Last year’s special hunt, during the last two weeks of December, authorized only 30 hunters to shoot one deer each. And just 11 does were killed. “As anticipated, the 2016 special hunt did not result in significant reduction of does or a reduction in deer-human conflicts,” reported the Department of Inland Fisheries and Wildlife.
This year’s hunt is still limited to 30 hunters, although after each one shoots a deer, another 60 permits will be available. The hunt is limited to bows, and hunters are required to sit in designated stands, rather than hunt through the area.
The DIF&W believes the increase in deer-human conflicts in Eastport is the result of three combined factors:
- No hunting for does in WMD 27, to which Eastport was assigned in 2005
- A municipal “no discharge of firearms” ordinance that restricts hunting to bows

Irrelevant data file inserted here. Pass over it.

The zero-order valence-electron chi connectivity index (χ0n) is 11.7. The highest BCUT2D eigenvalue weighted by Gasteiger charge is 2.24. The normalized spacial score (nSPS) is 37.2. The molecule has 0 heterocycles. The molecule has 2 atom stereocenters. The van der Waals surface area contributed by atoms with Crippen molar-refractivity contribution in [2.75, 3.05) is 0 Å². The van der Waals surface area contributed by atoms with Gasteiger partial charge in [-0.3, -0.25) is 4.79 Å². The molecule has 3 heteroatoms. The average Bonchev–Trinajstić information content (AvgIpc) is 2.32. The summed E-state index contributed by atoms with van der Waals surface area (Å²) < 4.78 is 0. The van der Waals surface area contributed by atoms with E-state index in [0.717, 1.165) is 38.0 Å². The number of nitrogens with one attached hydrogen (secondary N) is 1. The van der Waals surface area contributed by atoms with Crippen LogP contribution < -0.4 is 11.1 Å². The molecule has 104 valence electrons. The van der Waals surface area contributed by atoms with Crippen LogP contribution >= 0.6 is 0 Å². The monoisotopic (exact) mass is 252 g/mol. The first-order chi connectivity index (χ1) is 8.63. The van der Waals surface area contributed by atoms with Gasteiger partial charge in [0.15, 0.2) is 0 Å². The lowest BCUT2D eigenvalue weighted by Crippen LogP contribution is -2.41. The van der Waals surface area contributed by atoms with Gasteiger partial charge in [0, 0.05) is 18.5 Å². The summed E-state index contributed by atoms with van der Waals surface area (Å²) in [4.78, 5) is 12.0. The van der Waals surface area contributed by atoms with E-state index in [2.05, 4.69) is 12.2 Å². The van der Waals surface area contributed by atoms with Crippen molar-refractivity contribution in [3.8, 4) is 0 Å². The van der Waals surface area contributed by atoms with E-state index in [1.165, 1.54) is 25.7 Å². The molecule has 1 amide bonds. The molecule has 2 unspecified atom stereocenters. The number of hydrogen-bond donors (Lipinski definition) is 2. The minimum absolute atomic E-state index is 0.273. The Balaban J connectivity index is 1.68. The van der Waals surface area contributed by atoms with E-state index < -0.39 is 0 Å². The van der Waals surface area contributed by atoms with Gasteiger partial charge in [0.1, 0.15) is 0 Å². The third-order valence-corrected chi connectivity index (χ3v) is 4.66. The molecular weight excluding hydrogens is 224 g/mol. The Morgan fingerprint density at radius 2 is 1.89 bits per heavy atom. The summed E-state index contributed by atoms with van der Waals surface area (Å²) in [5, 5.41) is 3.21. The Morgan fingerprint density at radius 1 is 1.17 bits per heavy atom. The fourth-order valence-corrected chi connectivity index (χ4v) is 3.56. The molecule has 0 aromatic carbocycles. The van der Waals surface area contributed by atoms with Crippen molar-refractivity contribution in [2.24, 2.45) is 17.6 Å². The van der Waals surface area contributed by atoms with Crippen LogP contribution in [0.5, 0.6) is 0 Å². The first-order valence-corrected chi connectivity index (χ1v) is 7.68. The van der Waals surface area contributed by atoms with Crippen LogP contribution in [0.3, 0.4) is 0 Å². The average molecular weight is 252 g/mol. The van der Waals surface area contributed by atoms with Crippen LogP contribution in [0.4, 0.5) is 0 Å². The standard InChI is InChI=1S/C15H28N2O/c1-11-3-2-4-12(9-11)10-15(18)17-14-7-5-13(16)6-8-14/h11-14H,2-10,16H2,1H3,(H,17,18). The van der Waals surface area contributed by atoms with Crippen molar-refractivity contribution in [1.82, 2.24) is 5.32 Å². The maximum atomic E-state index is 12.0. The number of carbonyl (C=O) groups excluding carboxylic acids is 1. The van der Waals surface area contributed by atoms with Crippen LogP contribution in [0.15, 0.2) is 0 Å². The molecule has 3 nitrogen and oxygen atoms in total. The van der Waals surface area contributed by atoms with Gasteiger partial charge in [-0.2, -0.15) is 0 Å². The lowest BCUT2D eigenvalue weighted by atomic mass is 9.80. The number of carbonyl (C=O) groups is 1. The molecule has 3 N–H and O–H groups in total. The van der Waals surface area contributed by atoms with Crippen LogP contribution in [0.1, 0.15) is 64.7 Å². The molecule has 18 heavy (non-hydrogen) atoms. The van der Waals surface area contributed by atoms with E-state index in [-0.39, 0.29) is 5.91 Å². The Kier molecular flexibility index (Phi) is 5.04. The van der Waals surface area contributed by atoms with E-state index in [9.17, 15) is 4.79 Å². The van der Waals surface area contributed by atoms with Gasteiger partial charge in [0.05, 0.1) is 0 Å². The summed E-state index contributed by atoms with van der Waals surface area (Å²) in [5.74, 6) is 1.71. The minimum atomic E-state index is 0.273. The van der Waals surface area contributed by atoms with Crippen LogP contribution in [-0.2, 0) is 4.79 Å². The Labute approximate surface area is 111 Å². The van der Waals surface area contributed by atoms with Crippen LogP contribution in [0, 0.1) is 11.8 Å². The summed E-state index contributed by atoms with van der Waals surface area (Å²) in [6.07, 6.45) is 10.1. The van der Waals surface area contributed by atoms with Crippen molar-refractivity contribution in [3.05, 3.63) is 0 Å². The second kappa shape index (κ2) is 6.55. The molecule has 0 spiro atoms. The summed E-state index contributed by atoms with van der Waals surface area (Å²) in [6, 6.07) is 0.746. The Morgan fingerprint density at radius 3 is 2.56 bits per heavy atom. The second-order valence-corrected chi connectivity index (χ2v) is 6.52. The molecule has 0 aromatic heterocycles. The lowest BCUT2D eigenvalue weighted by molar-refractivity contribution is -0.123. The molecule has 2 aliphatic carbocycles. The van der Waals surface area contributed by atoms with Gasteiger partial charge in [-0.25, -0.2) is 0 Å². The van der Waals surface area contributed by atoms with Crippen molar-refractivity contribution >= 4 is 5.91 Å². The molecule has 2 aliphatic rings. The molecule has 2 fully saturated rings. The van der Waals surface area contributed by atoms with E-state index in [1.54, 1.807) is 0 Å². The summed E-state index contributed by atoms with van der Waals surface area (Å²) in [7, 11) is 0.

- Limited areas to hunt outside of the congested residential neighborhoods on this 3.6 mile island.
The 2017 hunt is scheduled for the two weeks immediately following the regular firearms season. And hunters will again be limited to specially placed stands. Last year there was a debate about allowing the hunters to place deer bait in front of their stands, but the people of Eastport did not want to allow that.
It seems to me that baiting makes sense, given that the entire goal is to kill deer. This is not hunting. It is killing.
27 permits will go to Eastport residents and just 3 to nonresidents. The permits are issued in a lottery. Last year 141 hunters applied for a permit. The permits allow only does to be killed.
DIF&W will distribute a survey to Eastport residents to assess their satisfaction with the special hunt and the current population of deer. “We’re going to measure success by the satisfaction of residents, not the number of deer killed,” said Judy Camuso, DIF&W’s Wildlife Division Director. She also reported that during the regular season, Eastport hunters will be allowed to shoot does. That should help.